How your business rates are worked out
Business rates, or non-domestic rates, are the means by which businesses make a contribution towards the cost of services provided by local councils.
They are charged on business properties such as shops, offices, pubs, warehouses and factories. They are also charged on business related items like phone masts, advertising hoardings and ATM machines. If you work from home you will normally only be charged business rates if you have structurally altered your property for your business needs.
They are payable by the occupier of the business premises. If the property is empty, then they are payable by the owner or tenant.
Calculating your business rates
There are two steps in working out your business rates.
Find your rateable value
Each non-domestic property has a rateable value. This is set by the Valuation Office Agency. It is an estimate of the open market rental value of a property on a particular date. Business rates charged from April 2017 use property values from 1 April 2015. Business rates charged prior to April 2017 use the property values from 1 April 2008.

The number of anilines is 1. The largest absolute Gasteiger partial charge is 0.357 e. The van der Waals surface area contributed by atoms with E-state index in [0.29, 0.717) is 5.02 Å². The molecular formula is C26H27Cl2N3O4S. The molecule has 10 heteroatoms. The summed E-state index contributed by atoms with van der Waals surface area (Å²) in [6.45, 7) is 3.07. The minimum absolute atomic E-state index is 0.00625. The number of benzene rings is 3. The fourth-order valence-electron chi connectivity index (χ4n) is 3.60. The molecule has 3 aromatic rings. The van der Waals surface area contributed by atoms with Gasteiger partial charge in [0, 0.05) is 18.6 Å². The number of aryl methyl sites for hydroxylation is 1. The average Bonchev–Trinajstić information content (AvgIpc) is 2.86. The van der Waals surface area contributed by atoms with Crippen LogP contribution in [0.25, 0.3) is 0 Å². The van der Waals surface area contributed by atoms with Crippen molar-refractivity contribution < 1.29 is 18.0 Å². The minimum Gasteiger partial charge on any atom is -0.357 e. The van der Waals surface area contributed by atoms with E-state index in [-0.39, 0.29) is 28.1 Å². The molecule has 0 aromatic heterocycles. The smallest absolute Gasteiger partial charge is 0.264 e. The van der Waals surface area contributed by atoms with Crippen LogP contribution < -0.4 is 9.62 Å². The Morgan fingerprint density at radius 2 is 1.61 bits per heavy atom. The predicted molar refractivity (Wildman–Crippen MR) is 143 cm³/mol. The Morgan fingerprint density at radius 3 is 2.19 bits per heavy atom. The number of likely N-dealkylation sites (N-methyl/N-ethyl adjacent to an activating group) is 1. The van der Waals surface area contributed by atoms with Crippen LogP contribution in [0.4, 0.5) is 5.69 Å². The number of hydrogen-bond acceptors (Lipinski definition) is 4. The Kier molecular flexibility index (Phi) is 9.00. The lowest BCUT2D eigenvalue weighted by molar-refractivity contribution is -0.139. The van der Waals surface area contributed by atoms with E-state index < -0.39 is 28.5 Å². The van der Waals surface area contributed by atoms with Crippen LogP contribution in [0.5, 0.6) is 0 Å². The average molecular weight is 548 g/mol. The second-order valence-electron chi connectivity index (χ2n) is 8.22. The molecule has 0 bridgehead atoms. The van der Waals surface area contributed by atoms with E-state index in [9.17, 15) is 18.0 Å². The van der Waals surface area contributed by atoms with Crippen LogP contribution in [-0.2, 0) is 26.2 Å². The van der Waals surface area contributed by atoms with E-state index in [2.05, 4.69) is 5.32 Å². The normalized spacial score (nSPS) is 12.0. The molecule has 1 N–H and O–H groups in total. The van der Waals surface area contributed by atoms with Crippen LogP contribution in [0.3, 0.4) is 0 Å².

The revaluation of rateable values from April 2017 means that some valuations have increased and others have reduced. This may affect the amount of business rates you are charged.
Multiply your rateable value by a business rates multiplier figure
We work out your business rates bill by multiplying the rateable value of your property by a figure, which the government sets each year. The multiplier figure depends on the value of your property.
|£0 to £50,999||49.1 pence in the pound|
|£51,000 and above||50.4 pence in the pound|
|£0 to £50,999||48.0 pence in the pound|
|£51,000 and above||49.3 pence in the pound|
|£0 to £50,999||46.6 pence in the pound|
|£51,000 and above||47.9 pence in the pound|
You can estimate your business rates bill, and find out the rateable value of any business property at the government's GOV.UK website:
Reducing your bill
There are discounts available called business rates reliefs. These include reductions for: